beemommy said...

(second half of comment) you just can wrap your brain around someone who you love and believe loves you could do that or would do it again. Which he did at the program for the "Manifestly Dangerous", while sitting with him, my husband and across from a male staff member. When he dissociates, there is no light in his eyes...he is not there. Am I mad at him? NO,he didn't throw himself into windows, doors and walls (scars are on his scalp) he didn't expose himself to sexuality. I am mad at the "caregivers" who assaulted him, who convinced this precious, precious child that he was worthless.
My son is the exception, he is healing. After over two years, I could be ALONE in a car with him and feel safe. There was a time from June of 2010 to May of 2011 that I could only visit him (7.5 hours away)each month with the width of two conference tables between us and three male staff on hand. Then, I could only rub his head by leaning way over...always, always with the idea of jumping back if his fist came up. Now, I can cradle this big boy again. He does not have FASD. We are very lucky in that. He never tried to assault our daughter...my husband is a quiet man, so my son didn't trust what he would do if he did hurt our daughter (husband never, ever laid a hand on our son...I spanked him early on but learned quickly that it did nothing to change behavior)so we never faced assaults on our other child (older sister was married in 06, not in the home at all with him)Fortunately for my family, but not for me, I reminded him of one of the staff in the orphanage. Also, being the mom whose heart is always right out there, I believe I was his toughest nut to crack as he believed we all would leave him someday...so he had to do the very worst he could to see what my limit is. There was a time, when he was in the psych hospital, assaulting staff, breaking shatterproof windows, ripping a sink out of the wall, stomping a urinal until it came free that the professionals told us he will never be able to exist in the community again and I had to face up to the reality that this child that I had felt in my soul calling me to him would never be mine again. Thank God, that even though it's been absolute Hell, he's turning it around. Thank God, they found the right combination of meds and therapy and even just having to live in a prison like existence, he came around to choosing family instead of rage.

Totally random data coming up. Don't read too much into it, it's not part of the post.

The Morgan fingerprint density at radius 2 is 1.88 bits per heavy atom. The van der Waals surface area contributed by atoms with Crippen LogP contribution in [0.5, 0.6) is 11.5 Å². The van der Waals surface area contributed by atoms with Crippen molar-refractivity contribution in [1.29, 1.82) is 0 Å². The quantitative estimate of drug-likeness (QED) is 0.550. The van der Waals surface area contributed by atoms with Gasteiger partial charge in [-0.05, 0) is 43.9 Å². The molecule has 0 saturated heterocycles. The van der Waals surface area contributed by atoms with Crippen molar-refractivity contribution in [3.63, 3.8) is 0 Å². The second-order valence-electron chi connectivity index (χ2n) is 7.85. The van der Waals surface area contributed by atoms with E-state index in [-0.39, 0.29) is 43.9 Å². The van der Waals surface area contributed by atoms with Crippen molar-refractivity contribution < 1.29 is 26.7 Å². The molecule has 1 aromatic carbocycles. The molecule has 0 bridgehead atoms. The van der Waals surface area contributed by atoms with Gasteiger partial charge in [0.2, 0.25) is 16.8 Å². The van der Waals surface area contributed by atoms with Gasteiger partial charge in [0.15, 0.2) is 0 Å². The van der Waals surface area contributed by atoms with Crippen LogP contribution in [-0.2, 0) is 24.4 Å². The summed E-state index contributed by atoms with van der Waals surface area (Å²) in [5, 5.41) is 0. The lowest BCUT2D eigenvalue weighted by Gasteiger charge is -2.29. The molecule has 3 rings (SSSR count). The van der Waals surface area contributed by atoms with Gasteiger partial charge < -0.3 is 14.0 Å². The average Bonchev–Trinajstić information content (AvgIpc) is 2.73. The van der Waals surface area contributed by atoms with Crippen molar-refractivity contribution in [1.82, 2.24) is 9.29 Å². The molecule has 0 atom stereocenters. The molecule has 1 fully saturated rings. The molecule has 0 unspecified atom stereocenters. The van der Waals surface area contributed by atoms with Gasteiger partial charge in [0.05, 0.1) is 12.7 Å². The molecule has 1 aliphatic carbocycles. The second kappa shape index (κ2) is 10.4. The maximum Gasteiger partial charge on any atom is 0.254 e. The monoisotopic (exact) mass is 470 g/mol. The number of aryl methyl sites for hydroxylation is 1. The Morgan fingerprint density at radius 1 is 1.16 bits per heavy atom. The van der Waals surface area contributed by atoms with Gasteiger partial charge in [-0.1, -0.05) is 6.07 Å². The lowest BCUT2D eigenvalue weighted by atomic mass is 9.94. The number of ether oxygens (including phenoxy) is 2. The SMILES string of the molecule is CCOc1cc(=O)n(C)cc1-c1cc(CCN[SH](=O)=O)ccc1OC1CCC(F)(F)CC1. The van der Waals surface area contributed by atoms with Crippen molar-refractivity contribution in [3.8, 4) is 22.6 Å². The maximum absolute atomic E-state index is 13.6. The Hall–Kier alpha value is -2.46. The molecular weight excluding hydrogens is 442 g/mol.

So for those of you who want to stone Ellie's family, walk in those shoes...even for just a week, you will be so glad to step out of them. I know, my sister thought she could straighten him out...she lasted two days.